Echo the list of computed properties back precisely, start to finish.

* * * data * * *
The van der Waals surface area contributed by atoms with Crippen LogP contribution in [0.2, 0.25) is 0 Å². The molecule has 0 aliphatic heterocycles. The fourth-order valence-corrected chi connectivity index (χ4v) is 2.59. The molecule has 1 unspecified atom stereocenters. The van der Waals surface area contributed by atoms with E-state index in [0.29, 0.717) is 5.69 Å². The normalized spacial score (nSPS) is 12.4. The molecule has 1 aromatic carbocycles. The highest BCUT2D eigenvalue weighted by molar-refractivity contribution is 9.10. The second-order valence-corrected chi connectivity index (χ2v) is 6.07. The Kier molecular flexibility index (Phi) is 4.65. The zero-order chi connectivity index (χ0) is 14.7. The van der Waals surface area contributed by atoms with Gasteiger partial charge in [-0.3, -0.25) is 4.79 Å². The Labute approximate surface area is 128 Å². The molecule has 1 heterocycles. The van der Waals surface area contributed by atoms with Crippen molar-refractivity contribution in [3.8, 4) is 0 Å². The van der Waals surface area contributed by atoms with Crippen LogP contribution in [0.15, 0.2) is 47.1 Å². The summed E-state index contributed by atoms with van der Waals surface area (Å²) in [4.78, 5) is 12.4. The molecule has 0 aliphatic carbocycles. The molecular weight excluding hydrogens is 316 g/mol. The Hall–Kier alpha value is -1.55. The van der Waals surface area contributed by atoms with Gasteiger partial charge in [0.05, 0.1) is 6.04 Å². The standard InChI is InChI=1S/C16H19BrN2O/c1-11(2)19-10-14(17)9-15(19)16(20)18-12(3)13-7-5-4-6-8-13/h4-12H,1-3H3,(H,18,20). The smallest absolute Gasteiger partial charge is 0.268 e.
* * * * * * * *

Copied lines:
The van der Waals surface area contributed by atoms with Crippen LogP contribution in [0.2, 0.25) is 0 Å². The molecule has 0 aliphatic heterocycles. The fourth-order valence-corrected chi connectivity index (χ4v) is 2.59. The molecule has 1 unspecified atom stereocenters. The van der Waals surface area contributed by atoms with E-state index in [0.29, 0.717) is 5.69 Å². The normalized spacial score (nSPS) is 12.4. The molecule has 1 aromatic carbocycles. The highest BCUT2D eigenvalue weighted by molar-refractivity contribution is 9.10. The second-order valence-corrected chi connectivity index (χ2v) is 6.07. The Kier molecular flexibility index (Phi) is 4.65. The zero-order chi connectivity index (χ0) is 14.7. The van der Waals surface area contributed by atoms with Gasteiger partial charge in [-0.3, -0.25) is 4.79 Å². The Labute approximate surface area is 128 Å². The molecule has 1 heterocycles. The van der Waals surface area contributed by atoms with Crippen molar-refractivity contribution in [3.8, 4) is 0 Å². The van der Waals surface area contributed by atoms with Crippen LogP contribution in [0.15, 0.2) is 47.1 Å². The summed E-state index contributed by atoms with van der Waals surface area (Å²) in [4.78, 5) is 12.4. The molecule has 0 aliphatic carbocycles. The molecular weight excluding hydrogens is 316 g/mol. The Hall–Kier alpha value is -1.55. The van der Waals surface area contributed by atoms with Gasteiger partial charge in [0.05, 0.1) is 6.04 Å². The standard InChI is InChI=1S/C16H19BrN2O/c1-11(2)19-10-14(17)9-15(19)16(20)18-12(3)13-7-5-4-6-8-13/h4-12H,1-3H3,(H,18,20). The smallest absolute Gasteiger partial charge is 0.268 e.